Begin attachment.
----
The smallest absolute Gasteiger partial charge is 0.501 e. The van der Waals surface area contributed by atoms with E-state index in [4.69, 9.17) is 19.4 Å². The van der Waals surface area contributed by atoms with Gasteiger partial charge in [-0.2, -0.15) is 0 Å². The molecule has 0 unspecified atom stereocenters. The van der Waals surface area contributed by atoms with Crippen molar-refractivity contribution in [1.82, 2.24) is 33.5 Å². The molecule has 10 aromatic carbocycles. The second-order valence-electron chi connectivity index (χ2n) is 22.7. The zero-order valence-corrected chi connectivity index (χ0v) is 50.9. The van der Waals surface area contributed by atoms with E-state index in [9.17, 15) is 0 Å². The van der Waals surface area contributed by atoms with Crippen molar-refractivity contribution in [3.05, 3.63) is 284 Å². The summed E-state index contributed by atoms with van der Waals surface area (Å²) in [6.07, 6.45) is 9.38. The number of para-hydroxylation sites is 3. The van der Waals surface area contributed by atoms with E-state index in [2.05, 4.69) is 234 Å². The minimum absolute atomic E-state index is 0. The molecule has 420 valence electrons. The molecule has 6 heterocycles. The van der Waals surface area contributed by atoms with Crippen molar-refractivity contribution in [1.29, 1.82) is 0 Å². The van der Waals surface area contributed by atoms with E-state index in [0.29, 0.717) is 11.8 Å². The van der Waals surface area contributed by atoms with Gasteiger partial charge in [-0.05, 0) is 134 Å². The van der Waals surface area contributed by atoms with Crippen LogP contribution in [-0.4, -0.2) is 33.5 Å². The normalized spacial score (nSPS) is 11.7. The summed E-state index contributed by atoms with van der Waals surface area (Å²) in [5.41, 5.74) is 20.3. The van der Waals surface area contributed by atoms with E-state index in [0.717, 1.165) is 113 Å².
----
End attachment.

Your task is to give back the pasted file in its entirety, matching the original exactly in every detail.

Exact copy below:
The smallest absolute Gasteiger partial charge is 0.501 e. The van der Waals surface area contributed by atoms with E-state index in [4.69, 9.17) is 19.4 Å². The van der Waals surface area contributed by atoms with Gasteiger partial charge in [-0.2, -0.15) is 0 Å². The molecule has 0 unspecified atom stereocenters. The van der Waals surface area contributed by atoms with Crippen molar-refractivity contribution in [1.82, 2.24) is 33.5 Å². The molecule has 10 aromatic carbocycles. The second-order valence-electron chi connectivity index (χ2n) is 22.7. The zero-order valence-corrected chi connectivity index (χ0v) is 50.9. The van der Waals surface area contributed by atoms with E-state index in [9.17, 15) is 0 Å². The van der Waals surface area contributed by atoms with Crippen molar-refractivity contribution in [3.05, 3.63) is 284 Å². The summed E-state index contributed by atoms with van der Waals surface area (Å²) in [6.07, 6.45) is 9.38. The number of para-hydroxylation sites is 3. The van der Waals surface area contributed by atoms with E-state index in [2.05, 4.69) is 234 Å². The minimum absolute atomic E-state index is 0. The molecule has 420 valence electrons. The molecule has 6 heterocycles. The van der Waals surface area contributed by atoms with Crippen molar-refractivity contribution in [1.29, 1.82) is 0 Å². The van der Waals surface area contributed by atoms with E-state index in [0.29, 0.717) is 11.8 Å². The van der Waals surface area contributed by atoms with Gasteiger partial charge in [-0.05, 0) is 134 Å². The van der Waals surface area contributed by atoms with Crippen LogP contribution in [-0.4, -0.2) is 33.5 Å². The normalized spacial score (nSPS) is 11.7. The summed E-state index contributed by atoms with van der Waals surface area (Å²) in [5.41, 5.74) is 20.3. The van der Waals surface area contributed by atoms with E-state index in [0.717, 1.165) is 113 Å².